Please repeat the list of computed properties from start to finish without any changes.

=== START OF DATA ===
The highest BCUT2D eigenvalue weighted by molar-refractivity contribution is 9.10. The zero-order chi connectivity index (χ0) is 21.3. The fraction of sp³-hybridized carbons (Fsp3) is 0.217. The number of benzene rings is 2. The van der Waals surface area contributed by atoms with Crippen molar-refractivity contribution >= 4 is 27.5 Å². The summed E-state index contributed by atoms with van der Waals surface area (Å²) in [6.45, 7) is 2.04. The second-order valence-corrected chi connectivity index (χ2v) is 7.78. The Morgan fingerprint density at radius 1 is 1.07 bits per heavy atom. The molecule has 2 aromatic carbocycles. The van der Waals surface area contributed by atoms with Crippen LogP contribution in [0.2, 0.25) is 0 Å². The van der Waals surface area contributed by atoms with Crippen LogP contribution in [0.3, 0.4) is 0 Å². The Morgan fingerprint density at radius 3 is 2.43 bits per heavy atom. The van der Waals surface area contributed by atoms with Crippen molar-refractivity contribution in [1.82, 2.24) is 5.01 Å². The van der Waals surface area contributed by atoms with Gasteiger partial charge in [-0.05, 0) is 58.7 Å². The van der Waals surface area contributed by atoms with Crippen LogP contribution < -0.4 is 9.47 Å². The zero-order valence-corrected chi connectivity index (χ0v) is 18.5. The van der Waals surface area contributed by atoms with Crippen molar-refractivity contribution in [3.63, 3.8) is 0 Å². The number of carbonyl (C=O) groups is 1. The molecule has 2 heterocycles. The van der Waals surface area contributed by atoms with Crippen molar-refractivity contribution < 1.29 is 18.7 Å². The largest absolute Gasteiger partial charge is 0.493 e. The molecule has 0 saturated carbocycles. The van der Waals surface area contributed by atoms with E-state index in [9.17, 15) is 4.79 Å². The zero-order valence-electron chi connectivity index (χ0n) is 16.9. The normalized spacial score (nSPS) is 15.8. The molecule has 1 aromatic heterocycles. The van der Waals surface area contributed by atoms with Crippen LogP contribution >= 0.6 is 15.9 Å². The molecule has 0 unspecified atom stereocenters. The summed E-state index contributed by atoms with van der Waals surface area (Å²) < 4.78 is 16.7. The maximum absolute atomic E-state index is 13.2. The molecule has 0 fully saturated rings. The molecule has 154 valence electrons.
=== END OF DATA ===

The highest BCUT2D eigenvalue weighted by molar-refractivity contribution is 9.10. The zero-order chi connectivity index (χ0) is 21.3. The fraction of sp³-hybridized carbons (Fsp3) is 0.217. The number of benzene rings is 2. The van der Waals surface area contributed by atoms with Crippen molar-refractivity contribution >= 4 is 27.5 Å². The summed E-state index contributed by atoms with van der Waals surface area (Å²) in [6.45, 7) is 2.04. The second-order valence-corrected chi connectivity index (χ2v) is 7.78. The Morgan fingerprint density at radius 1 is 1.07 bits per heavy atom. The molecule has 2 aromatic carbocycles. The van der Waals surface area contributed by atoms with Crippen LogP contribution in [0.2, 0.25) is 0 Å². The van der Waals surface area contributed by atoms with Crippen LogP contribution in [0.3, 0.4) is 0 Å². The Morgan fingerprint density at radius 3 is 2.43 bits per heavy atom. The van der Waals surface area contributed by atoms with Crippen molar-refractivity contribution in [1.82, 2.24) is 5.01 Å². The van der Waals surface area contributed by atoms with Gasteiger partial charge in [-0.05, 0) is 58.7 Å². The van der Waals surface area contributed by atoms with Crippen LogP contribution < -0.4 is 9.47 Å². The zero-order valence-corrected chi connectivity index (χ0v) is 18.5. The van der Waals surface area contributed by atoms with Crippen molar-refractivity contribution in [3.63, 3.8) is 0 Å². The number of carbonyl (C=O) groups is 1. The molecule has 2 heterocycles. The van der Waals surface area contributed by atoms with Crippen molar-refractivity contribution < 1.29 is 18.7 Å². The largest absolute Gasteiger partial charge is 0.493 e. The molecule has 0 saturated carbocycles. The van der Waals surface area contributed by atoms with E-state index in [9.17, 15) is 4.79 Å². The zero-order valence-electron chi connectivity index (χ0n) is 16.9. The normalized spacial score (nSPS) is 15.8. The molecule has 1 aromatic heterocycles. The van der Waals surface area contributed by atoms with Crippen LogP contribution >= 0.6 is 15.9 Å². The molecule has 0 unspecified atom stereocenters. The summed E-state index contributed by atoms with van der Waals surface area (Å²) < 4.78 is 16.7. The maximum absolute atomic E-state index is 13.2. The molecule has 0 fully saturated rings. The molecule has 154 valence electrons.